Start by seeing clearly who they really are.
- How many people at work know who you really are?
- How many people do you see clearly for who they are?
I was thinking about the things an executive coach really does--or should be doing. One of the most important is this: Seeing people for who they are, realizing what they can be, and helping to take them there.
And therein lies the issue. Organizations of all kinds hire the best people they can find. Those folks look at the "people are our most important asset" blurbs in the corporate recruiting brochures. Then, they sign on with high hopes.
What happens later on that causes discontent, retention issues, and the need to search for "talent?" Weren't they talented when they were hired?
Here's what I see
I see highly motivated people getting performance appraisals that are designed to force rankings on a curve so they never accurately portray an individual's contribution and worth. I see employees at all levels getting feedback on the gaps in their performance--and then receiving direction to "close the gaps." I see the same people then coming to workshops and seminars, hearing theoretical--but good--teaching, only to go back to work and say "what do I actually do with that?"
In nearly 30 years of managing, consulting, and coaching, I can count on one hand the number of people I've seen fired for technical incompetence. They get released for issues of character, the inability to relate well with other people, or not being able to "close the gap."
Here are my thoughts as a result:
1. The character issue can be discerned during the hiring process. Discernment should be a highly valued talent possessed by those interviewing. If not, get a coach to help with that element. Someone who sees others clearly and quickly for who they are.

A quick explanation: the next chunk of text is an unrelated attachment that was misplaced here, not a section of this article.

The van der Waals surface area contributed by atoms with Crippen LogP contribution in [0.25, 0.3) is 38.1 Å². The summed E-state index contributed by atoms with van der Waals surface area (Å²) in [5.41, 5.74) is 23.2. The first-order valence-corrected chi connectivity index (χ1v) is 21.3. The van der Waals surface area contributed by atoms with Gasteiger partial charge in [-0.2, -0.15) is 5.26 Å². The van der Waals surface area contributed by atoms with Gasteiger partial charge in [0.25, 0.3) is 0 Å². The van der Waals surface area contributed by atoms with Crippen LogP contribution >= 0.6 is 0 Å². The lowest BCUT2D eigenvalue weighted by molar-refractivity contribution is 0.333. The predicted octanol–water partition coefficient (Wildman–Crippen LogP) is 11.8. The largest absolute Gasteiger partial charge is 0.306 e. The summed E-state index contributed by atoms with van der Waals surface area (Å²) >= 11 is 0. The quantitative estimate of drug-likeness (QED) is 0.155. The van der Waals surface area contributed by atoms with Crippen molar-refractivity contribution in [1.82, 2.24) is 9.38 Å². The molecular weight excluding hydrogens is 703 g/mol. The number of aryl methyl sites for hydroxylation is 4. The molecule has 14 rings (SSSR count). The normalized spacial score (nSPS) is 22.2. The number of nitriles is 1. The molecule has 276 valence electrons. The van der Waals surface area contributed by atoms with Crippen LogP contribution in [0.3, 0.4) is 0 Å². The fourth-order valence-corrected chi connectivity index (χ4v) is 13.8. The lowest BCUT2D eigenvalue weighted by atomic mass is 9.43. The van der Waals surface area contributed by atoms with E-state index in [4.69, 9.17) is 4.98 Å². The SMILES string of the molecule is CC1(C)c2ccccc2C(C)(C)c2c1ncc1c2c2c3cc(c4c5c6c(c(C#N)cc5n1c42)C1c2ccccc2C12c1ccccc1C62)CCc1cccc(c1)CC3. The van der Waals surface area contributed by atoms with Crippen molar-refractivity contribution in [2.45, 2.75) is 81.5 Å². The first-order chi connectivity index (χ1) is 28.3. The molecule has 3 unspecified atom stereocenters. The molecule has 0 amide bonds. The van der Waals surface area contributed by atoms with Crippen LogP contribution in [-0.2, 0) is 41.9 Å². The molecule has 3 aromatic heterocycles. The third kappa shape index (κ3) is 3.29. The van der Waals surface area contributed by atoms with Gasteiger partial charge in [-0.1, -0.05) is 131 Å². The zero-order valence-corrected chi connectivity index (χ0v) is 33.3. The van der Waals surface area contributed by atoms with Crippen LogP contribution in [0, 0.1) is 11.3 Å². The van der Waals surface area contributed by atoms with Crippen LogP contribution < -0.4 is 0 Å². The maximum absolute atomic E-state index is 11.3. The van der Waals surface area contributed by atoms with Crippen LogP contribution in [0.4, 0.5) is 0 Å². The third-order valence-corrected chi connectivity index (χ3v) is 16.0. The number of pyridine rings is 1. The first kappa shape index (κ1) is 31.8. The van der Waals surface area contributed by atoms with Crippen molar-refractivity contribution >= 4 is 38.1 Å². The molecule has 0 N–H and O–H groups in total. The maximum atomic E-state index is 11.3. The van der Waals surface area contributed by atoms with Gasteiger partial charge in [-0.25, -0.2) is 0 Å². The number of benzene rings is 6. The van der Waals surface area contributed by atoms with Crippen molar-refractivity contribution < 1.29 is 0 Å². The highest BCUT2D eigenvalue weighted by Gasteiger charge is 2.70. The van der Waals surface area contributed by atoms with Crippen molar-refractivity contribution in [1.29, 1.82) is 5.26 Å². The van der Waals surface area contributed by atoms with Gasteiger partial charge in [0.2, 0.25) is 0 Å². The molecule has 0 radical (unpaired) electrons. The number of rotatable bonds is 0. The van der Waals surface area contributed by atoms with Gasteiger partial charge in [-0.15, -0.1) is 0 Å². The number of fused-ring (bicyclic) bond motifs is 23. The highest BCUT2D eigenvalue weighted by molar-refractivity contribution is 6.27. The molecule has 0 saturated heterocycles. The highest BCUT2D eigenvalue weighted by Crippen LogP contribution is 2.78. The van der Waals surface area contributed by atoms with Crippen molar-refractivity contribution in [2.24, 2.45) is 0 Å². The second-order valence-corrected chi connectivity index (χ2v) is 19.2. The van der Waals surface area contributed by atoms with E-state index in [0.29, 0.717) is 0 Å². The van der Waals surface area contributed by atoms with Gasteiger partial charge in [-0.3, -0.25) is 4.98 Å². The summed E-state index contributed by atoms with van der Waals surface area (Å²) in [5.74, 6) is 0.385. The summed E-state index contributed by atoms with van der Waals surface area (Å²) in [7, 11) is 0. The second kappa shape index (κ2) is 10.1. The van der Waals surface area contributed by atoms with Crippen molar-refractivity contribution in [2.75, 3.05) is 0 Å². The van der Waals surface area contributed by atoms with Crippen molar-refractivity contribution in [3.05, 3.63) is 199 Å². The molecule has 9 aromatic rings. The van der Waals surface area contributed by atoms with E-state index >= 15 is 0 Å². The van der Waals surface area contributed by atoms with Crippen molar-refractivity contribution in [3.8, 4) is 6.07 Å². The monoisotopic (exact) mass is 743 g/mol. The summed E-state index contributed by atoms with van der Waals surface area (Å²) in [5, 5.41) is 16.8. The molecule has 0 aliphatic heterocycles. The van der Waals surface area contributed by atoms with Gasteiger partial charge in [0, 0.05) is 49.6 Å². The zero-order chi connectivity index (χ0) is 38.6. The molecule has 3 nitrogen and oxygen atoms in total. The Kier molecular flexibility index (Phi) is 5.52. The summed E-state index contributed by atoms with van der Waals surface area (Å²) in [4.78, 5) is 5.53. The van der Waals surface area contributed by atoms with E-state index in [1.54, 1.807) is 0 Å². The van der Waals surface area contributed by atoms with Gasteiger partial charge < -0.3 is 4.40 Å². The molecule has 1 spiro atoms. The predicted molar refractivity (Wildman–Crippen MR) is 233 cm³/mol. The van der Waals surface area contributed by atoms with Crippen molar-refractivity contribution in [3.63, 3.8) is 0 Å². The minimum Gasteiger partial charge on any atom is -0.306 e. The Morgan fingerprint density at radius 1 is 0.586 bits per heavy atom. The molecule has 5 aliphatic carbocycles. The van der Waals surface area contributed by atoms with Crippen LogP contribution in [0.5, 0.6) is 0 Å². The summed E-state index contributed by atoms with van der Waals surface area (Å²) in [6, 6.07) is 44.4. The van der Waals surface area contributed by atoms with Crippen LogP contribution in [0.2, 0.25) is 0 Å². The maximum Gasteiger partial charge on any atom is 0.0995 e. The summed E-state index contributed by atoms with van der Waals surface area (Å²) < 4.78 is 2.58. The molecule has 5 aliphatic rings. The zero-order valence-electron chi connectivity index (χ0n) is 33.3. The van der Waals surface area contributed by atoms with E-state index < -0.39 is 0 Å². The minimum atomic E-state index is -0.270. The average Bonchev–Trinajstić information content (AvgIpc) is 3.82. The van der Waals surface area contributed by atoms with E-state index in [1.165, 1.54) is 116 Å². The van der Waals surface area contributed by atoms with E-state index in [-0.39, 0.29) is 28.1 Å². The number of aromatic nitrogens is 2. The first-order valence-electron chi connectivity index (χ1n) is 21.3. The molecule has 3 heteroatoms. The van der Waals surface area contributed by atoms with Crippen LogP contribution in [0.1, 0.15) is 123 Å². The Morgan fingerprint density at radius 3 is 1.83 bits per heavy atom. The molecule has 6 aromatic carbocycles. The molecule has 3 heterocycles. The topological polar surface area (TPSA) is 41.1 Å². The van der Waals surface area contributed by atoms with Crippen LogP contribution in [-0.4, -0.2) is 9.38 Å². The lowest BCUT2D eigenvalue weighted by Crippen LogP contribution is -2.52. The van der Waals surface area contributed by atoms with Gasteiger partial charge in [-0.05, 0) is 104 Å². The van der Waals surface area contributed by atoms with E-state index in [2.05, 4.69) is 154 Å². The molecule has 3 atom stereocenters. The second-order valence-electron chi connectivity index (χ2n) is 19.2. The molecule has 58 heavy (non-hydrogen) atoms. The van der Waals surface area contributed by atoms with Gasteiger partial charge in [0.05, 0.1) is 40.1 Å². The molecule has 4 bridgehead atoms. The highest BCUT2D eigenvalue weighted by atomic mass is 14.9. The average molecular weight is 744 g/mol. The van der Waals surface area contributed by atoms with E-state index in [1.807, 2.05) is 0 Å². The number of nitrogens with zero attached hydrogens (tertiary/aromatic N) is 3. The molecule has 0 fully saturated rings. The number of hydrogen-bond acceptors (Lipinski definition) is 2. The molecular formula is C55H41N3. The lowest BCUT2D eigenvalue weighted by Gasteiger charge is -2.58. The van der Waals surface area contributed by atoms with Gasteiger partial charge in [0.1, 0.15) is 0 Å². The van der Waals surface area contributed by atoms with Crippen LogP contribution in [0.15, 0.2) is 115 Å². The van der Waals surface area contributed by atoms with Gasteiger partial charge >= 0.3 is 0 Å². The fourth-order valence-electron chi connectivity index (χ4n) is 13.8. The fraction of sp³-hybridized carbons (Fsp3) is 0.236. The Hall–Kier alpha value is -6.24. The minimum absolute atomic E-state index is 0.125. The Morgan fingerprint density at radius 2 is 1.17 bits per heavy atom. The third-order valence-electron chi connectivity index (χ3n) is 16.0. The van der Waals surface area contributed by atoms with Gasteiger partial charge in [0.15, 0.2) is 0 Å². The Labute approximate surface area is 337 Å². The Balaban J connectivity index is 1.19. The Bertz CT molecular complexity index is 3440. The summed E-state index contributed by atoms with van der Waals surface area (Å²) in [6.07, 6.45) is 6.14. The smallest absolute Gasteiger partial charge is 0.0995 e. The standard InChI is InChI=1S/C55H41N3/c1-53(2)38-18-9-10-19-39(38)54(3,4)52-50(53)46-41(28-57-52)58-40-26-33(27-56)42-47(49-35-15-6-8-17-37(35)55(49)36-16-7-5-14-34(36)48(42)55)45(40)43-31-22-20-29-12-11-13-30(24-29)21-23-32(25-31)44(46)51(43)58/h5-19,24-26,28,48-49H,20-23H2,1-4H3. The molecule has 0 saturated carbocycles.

2. Relating well with other people. You can send people to class to learn some skills. My question is this: does the day-to-day interaction at work model, support, and reward good relationships? A coach can impact that issue--or help the individual see that another role--maybe even in another organization--would be a better match. It's the coach's job to see those things clearly and to help the other person gain the same clarity.
3. Workshops and Education. Two things I enjoy with a passion. None has ever changed my own behavior very much. But I have learned a lot that has helped me think differently and more clearly. When do they work? When a manager or coach shows someone how to actually do what was taught--in the context of the organization's strategies and culture.
Manager As Coach
Before you get the idea that this is a treatise on why you should hire me, let me propose this: Managers can coach if they choose to see their people clearly by building relationships that let them know who their folks really are. If they don't have the time or inclination, then get some help to build the talent that seems, at times, to be hiding. It's probably not hiding. It might just be invisible to the naked eye.
And that brings us back to the opening:
If you want your talent to be valued, you've got to let people around you know who you really are. Make it impossible for them not to see you clearly.
If you are a manager, start thinking about intentionally "seeing clearly." And if it's tough, then get some help.
You and I wouldn't build a house in the dark. We need light to see in order to build. And unless your a truffle, you need a lot of light in order to grow and use your talent to perform.
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